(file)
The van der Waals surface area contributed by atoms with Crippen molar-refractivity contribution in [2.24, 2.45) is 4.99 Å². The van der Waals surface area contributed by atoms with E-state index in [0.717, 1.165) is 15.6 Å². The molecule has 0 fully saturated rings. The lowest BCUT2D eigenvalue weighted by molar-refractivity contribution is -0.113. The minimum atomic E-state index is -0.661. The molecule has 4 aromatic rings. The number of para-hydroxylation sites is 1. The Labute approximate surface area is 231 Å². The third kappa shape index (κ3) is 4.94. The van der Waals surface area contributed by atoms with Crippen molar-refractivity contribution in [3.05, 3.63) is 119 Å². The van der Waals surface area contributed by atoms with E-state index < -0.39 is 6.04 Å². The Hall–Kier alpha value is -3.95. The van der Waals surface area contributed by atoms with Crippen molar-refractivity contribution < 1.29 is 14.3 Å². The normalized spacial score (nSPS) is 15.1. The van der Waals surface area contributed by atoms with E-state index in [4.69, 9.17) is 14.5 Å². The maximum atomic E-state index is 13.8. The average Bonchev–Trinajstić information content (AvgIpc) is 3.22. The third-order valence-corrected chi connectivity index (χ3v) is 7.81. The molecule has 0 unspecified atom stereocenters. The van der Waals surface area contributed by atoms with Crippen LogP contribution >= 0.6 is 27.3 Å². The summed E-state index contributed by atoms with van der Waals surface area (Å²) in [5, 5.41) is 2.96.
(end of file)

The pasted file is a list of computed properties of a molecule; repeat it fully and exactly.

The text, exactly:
The van der Waals surface area contributed by atoms with Crippen molar-refractivity contribution in [2.24, 2.45) is 4.99 Å². The van der Waals surface area contributed by atoms with E-state index in [0.717, 1.165) is 15.6 Å². The molecule has 0 fully saturated rings. The lowest BCUT2D eigenvalue weighted by molar-refractivity contribution is -0.113. The minimum atomic E-state index is -0.661. The molecule has 4 aromatic rings. The number of para-hydroxylation sites is 1. The Labute approximate surface area is 231 Å². The third kappa shape index (κ3) is 4.94. The van der Waals surface area contributed by atoms with Crippen molar-refractivity contribution in [3.05, 3.63) is 119 Å². The van der Waals surface area contributed by atoms with E-state index < -0.39 is 6.04 Å². The Hall–Kier alpha value is -3.95. The van der Waals surface area contributed by atoms with Crippen molar-refractivity contribution < 1.29 is 14.3 Å². The normalized spacial score (nSPS) is 15.1. The van der Waals surface area contributed by atoms with E-state index in [4.69, 9.17) is 14.5 Å². The maximum atomic E-state index is 13.8. The average Bonchev–Trinajstić information content (AvgIpc) is 3.22. The third-order valence-corrected chi connectivity index (χ3v) is 7.81. The molecule has 0 unspecified atom stereocenters. The van der Waals surface area contributed by atoms with Crippen LogP contribution >= 0.6 is 27.3 Å². The summed E-state index contributed by atoms with van der Waals surface area (Å²) in [5, 5.41) is 2.96.